A well-grounded survey of the incredible courage of Chinese artists since the first flowering of the late 1970s and subsequent crackdowns.
O’Dea, an Australian journalist who has traveled to and lived in China during the past three decades and founded ArtInfo China, first befriended Chinese artists in the late 1980s and followed their tumultuous trajectory during the years since. Here, she chronicles the lives of nine people, moving from China’s “great experiment in ‘opening up and reform’ ” in 1986, when the rehabilitated leader Deng Xiaoping, courted by the U.S. since meeting Jimmy Carter in 1979, first embarked on liberalizing reforms and artists embraced the whiff of freedom, through the tragedy of the crackdown after the Tiananmen Square revolution of 1989 and to the present embrace of forgetting and economic pragmatism. Before there was 1989, O’Dea reminds us, there was 1976, when an earlier drive for democratic action erupted in Tiananmen Square after the death of Mao Zedong, the earthquake of Tangshan, and the public mourning of the death of Premier Zhou Enlai. Many of the artists who exploded in personal expression in 1976 had been teenage Red Guards in the Cultural Revolution who were inculcated in stamping out “bourgeois liberalism” and terrorizing their teachers. Artists like Huang Rui and Mang Ke, as well as the artists calling themselves the “Stars,” created a newsletter that was eventually shut down by Deng’s regime. The author also looks at the effects of the Sino-Vietnamese War—not often discussed in China—and the “very heaven” conditions that fostered artistic freedom in the 1980s, as people began to pull themselves out of poverty. Like the death of Zhou in 1976, the death of reformer Hu Yaobang in April 1989 sparked widespread demonstrations, and the political consequences were dire, creating essentially another generation of forgetting.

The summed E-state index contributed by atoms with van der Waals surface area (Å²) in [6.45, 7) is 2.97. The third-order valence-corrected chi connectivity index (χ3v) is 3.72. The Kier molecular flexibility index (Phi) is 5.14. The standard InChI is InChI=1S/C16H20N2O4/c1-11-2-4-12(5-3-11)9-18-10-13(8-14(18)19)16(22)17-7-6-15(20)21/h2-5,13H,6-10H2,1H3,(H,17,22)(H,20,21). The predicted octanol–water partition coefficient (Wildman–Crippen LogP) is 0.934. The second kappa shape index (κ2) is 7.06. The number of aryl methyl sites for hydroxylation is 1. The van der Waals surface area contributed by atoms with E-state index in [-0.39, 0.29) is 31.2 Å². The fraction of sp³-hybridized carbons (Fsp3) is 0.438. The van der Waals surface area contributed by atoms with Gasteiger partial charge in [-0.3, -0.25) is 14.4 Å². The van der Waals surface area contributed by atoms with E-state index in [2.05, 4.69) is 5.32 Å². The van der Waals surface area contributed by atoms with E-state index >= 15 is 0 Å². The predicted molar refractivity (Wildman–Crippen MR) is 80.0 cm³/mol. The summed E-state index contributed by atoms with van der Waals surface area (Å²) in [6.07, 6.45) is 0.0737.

An illuminating chronicle of several generations of resilient and beleaguered Chinese artists, with minibiographies, a helpful timeline, and extensive notes.